In mid-November, U.S. President Barack Obama will meet with his Chinese counterpart Xi Jinping in Beijing in what has been billed as a sequel to their June 2013 gathering in southern California. The leaders will have the opportunity to take stock of where the relationship is today and chart the course forward. Given this extraordinary opportunity for an open exchange of each other’s interests and intentions, President Obama should raise the following three items for discussion in Beijing: (i) Express the desire to move away from big conceptual frameworks toward practical cooperation and the management of differences; (ii) engage President Xi in a conversation about how China perceives the “status quo” in Asia; and (iii) Clarify that China’s assertiveness in East Asia is challenging vital national interests of the United States.
About the Author
Dr Ely Ratner is Senior Fellow and Deputy Director of the Asia-Pacific Security Program at the Center for a New American Security (CNAS). Prior to joining CNAS he served on the China Desk at the State Department as the lead political officer covering China’s external relations in Asia. He has also worked as an Associate Political Scientist at the RAND Corporation and as a Professional Staff Member on the U.S. Senate Foreign Relations Committee.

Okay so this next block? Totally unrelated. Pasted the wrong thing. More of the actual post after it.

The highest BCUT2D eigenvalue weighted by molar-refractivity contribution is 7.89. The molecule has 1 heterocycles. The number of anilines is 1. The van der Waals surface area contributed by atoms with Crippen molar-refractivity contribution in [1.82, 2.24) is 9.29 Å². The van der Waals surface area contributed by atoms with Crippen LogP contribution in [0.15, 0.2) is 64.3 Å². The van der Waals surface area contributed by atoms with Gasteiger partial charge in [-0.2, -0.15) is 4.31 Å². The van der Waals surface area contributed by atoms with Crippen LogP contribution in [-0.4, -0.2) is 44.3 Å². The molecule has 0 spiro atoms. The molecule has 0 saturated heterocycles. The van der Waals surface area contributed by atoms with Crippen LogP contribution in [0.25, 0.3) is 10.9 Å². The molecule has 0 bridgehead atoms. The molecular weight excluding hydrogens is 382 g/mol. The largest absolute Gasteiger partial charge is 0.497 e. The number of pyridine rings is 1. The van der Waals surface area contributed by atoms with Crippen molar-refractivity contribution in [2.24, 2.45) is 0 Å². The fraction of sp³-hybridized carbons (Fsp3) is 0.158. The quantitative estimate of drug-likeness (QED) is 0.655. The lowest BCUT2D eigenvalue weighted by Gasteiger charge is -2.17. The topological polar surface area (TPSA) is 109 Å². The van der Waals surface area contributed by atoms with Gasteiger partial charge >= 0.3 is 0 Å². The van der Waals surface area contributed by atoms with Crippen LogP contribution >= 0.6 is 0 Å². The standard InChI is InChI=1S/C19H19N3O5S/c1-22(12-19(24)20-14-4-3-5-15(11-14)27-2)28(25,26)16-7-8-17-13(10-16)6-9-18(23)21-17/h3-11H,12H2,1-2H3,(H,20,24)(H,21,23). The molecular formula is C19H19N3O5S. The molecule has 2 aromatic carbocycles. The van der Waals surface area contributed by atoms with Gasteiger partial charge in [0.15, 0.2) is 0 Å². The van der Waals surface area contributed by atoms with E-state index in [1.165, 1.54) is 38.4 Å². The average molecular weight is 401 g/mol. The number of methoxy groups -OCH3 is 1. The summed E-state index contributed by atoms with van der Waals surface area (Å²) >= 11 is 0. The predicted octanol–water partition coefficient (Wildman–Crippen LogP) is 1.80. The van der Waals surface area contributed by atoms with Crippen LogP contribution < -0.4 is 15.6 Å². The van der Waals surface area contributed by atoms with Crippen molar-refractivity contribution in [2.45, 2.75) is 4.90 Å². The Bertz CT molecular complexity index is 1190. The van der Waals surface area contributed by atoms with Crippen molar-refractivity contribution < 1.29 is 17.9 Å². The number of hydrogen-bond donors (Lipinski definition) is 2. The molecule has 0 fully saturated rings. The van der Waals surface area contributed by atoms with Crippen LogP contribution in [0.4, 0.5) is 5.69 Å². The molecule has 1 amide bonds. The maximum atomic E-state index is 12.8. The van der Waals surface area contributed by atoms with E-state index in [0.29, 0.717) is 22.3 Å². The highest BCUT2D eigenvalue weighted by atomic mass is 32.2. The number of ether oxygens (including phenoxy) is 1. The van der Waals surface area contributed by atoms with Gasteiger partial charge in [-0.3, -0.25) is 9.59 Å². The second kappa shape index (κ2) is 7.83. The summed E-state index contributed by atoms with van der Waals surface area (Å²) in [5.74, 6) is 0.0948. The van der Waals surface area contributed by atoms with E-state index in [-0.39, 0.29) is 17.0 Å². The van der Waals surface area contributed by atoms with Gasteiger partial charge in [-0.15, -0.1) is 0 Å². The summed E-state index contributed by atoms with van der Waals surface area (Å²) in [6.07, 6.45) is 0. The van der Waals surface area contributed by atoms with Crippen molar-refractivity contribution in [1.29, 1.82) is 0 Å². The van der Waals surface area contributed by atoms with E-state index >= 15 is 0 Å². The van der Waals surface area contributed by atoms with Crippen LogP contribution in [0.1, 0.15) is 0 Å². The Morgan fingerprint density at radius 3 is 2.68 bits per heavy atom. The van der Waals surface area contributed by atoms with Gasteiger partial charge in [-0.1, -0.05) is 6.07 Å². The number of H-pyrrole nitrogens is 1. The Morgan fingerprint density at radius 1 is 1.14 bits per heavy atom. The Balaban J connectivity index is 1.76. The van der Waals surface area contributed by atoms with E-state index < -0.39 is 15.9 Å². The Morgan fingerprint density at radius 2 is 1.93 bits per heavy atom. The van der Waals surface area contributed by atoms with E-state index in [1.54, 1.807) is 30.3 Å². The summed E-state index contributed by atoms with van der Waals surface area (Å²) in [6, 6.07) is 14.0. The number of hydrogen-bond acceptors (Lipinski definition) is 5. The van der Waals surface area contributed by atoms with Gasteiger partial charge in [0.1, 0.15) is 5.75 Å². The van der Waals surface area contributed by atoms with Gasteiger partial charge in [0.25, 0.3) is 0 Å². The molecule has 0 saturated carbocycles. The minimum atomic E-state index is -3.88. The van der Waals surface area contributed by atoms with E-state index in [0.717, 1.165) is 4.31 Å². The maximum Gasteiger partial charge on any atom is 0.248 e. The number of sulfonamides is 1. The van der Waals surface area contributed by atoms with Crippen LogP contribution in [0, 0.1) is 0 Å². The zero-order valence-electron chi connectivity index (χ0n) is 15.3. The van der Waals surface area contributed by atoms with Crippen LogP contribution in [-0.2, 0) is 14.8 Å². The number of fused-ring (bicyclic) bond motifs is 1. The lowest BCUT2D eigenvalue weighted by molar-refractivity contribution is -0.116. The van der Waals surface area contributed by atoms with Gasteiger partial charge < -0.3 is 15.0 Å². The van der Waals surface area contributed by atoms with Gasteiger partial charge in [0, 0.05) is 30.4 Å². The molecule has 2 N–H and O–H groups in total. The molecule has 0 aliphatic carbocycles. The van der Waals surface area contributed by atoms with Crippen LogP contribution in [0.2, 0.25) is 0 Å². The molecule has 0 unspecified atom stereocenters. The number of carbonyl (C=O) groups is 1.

Dr Ratner has testified as an expert witness on Asian security affairs before the U.S. Congress and the U.S.-China Economic and Security Review Commission. His commentary and research have appeared in Foreign Affairs, Foreign Policy, The Washington Post, The New York Times, The Wall Street Journal, The Washington Quarterly, The National Interest, Journal of Conflict Resolution, International Studies Quarterly and Chinese Journal of International Politics, among others. He received his PhD in Political Science at the University of California, Berkeley and his BA from the Woodrow Wilson School of Public and International Affairs at Princeton University, where he graduated Magna Cum Laude and Phi Beta Kappa.
Americas / Country and Region Studies / East Asia and Asia Pacific / International Politics and Security / Policy Reports
Last updated on 06/11/2014